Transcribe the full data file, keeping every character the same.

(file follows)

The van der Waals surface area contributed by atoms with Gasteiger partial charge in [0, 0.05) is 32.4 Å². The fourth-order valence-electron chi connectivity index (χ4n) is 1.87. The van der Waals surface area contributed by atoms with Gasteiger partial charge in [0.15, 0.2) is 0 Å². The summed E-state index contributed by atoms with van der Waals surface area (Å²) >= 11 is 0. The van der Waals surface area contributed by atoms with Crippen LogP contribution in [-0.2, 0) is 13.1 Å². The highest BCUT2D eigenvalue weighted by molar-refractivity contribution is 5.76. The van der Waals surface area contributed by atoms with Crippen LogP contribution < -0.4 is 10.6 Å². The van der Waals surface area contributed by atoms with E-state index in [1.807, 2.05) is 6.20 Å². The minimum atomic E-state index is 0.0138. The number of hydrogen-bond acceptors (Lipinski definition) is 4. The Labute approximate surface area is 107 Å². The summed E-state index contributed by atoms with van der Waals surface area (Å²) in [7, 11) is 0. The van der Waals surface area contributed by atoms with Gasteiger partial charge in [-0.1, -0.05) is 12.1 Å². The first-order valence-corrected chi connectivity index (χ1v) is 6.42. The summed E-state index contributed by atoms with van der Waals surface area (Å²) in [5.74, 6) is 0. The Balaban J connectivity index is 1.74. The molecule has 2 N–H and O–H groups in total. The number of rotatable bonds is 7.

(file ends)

The van der Waals surface area contributed by atoms with Gasteiger partial charge in [0, 0.05) is 32.4 Å². The fourth-order valence-electron chi connectivity index (χ4n) is 1.87. The van der Waals surface area contributed by atoms with Gasteiger partial charge in [0.15, 0.2) is 0 Å². The summed E-state index contributed by atoms with van der Waals surface area (Å²) >= 11 is 0. The van der Waals surface area contributed by atoms with Crippen LogP contribution in [-0.2, 0) is 13.1 Å². The highest BCUT2D eigenvalue weighted by molar-refractivity contribution is 5.76. The van der Waals surface area contributed by atoms with Crippen LogP contribution < -0.4 is 10.6 Å². The van der Waals surface area contributed by atoms with E-state index in [1.807, 2.05) is 6.20 Å². The minimum atomic E-state index is 0.0138. The number of hydrogen-bond acceptors (Lipinski definition) is 4. The Labute approximate surface area is 107 Å². The summed E-state index contributed by atoms with van der Waals surface area (Å²) in [7, 11) is 0. The van der Waals surface area contributed by atoms with Gasteiger partial charge in [-0.1, -0.05) is 12.1 Å². The first-order valence-corrected chi connectivity index (χ1v) is 6.42. The summed E-state index contributed by atoms with van der Waals surface area (Å²) in [5.74, 6) is 0. The Balaban J connectivity index is 1.74. The molecule has 2 N–H and O–H groups in total. The number of rotatable bonds is 7.